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June 12, 2002
Éire: Kenmare (Russell)

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One of the many stunning vistas along the Ring of Beara

The southwest coast of Éire is marked by three rugged fingers of land that jut out into the Atlantic Ocean: the small Beara Peninsula to the south, the large Iveragh Peninsula in the middle, and the Dingle Peninsula to the north.  The Iveragh is the most famous; its coastal ring road, the Ring of Kerry, contains some of the most beautiful views in the country.  Here also are the familiar Irish towns of Tralee and Killarney.

Rick Steves recommends staying on the Dingle Peninsula, but we had heard that this area is becoming too  "discovered" by tourists (though it's not nearly as bad as the overrun Ring of Kerry).  Instead, and at the recommendation of several Irish natives whom we've met in our travels, we have chosen to spend three nights on the Beara Peninsula in the small town of Kenmare.

The drive from Wexford to Kenmare on June 10th was to be a long one -- estimated at six hours -- but we bypassed the heavy traffic and road construction of Waterford by taking the Passage East Car Ferry between Ballyhack and Passage East.  The ferry itself took only five minutes to cross the mouth of the Barrow River, and the drive was pleasant.  Once in Waterford County, we rejoined the N25 and headed west.

On the way to Cork, however, we were suddenly motioned off of the N25 by a police officer.  We thought the police were conducting random road checks, but it turned out that there had been a horrible accident on the N25 and all traffic was being diverted off.  We have already mentioned that the roads in Éire are small, windy, and narrow; the alternative to the N25 was a mess of one-lane back-country roads that ran like spaghetti through the countryside.  The mess of cars and huge trucks around us didn't seem to be completely sure where they were supposed to go either, so we just made up our own way and ultimately ended up back on the N25.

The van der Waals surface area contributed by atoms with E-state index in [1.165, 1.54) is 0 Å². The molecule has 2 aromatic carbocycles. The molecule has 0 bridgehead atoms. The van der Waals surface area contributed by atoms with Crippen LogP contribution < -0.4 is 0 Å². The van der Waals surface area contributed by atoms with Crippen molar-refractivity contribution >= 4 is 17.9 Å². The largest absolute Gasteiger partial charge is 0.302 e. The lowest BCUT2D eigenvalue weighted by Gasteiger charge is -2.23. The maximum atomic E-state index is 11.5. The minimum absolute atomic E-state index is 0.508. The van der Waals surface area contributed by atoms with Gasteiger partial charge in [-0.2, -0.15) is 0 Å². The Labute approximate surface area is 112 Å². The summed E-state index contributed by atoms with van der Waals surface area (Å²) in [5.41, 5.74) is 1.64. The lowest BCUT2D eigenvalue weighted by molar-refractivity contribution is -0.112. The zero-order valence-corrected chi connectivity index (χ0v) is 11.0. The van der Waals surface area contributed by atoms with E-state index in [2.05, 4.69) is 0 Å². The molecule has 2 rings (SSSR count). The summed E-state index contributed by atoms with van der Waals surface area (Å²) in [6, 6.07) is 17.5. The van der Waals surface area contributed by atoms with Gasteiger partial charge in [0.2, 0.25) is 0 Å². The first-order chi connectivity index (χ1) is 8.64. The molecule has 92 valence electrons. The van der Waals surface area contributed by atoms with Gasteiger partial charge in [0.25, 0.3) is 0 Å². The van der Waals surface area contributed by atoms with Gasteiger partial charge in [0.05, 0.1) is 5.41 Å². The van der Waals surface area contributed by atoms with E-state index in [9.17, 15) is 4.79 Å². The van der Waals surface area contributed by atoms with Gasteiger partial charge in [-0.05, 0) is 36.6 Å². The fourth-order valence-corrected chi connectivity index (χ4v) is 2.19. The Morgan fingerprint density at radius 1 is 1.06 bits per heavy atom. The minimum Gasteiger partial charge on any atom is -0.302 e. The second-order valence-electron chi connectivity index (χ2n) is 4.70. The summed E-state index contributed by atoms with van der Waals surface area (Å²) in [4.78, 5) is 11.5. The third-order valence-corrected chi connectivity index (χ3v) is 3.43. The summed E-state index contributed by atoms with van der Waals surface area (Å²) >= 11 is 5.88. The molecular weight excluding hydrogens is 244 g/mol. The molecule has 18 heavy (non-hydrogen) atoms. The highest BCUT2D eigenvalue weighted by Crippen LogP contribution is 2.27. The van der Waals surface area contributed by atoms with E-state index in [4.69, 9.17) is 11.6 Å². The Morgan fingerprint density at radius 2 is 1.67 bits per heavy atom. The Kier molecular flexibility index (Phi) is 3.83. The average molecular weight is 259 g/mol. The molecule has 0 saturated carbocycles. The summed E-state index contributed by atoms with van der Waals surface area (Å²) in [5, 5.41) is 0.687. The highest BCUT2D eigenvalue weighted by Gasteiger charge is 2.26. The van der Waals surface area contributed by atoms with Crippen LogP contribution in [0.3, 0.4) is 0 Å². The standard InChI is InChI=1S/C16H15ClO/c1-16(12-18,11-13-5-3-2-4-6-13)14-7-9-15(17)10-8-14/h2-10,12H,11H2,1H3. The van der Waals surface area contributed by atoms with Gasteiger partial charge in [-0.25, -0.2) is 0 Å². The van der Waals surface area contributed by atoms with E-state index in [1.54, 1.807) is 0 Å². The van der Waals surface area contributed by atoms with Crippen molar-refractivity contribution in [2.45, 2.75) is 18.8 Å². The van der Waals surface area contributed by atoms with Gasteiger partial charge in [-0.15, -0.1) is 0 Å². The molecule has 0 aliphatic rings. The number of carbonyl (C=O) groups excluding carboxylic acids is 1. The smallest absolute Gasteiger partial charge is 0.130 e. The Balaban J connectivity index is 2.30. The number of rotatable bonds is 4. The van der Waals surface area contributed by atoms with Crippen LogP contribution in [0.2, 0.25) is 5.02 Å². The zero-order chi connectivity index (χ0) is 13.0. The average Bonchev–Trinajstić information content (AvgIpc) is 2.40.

After five and a half hours of driving, we reached the small town of Kenmare at the mouth of the Kenmare River between the Beara and Iveragh Peninsulas.  A "gold medal winner" of the "Tidy Town" award in 2001, Kenmare is cute and picturesque.  Its quaint buildings are colorfully painted, and the downtown area consists of three one-way streets laid out in a triangle.

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"Tidy Town" quality: the colorful buildings of downtown Kenmare

We are staying outside of Kenmare at the Gaine's Country House, a family-run 137-acre mountain farm.  Our hostess was Ita Gaines, and over the next three nights she gave us the best service and hospitality we've had since Rhuthun.  Due to the constant rain we spent a lot of time in the house, and whenever Ita saw us she was offering a tea or snack.  She gave us free use of her telephone, the dining room for playing cards, the lounge for connecting our DVD player to the telly, and even an iron and ironing board to put a patch on Joss' torn pants knee.  We felt genuinely welcomed in her house.  Other guests included a couple of German men who had come all the way from Stuttgart on their motorcycles, and a French couple.

Our only excursion was on June 11th, when we set out to explore the Ring of Beara (we had no interest in driving the more famous Ring of Kerry -- the tour buses have become so abundantt that they all have to move in a single counter-clockwise direction).  The view was as stunningly beautiful as we had hoped.  At one point we followed a backroad indicating a stone circle, but the area was so muddy with rain that we weren't able to get to it.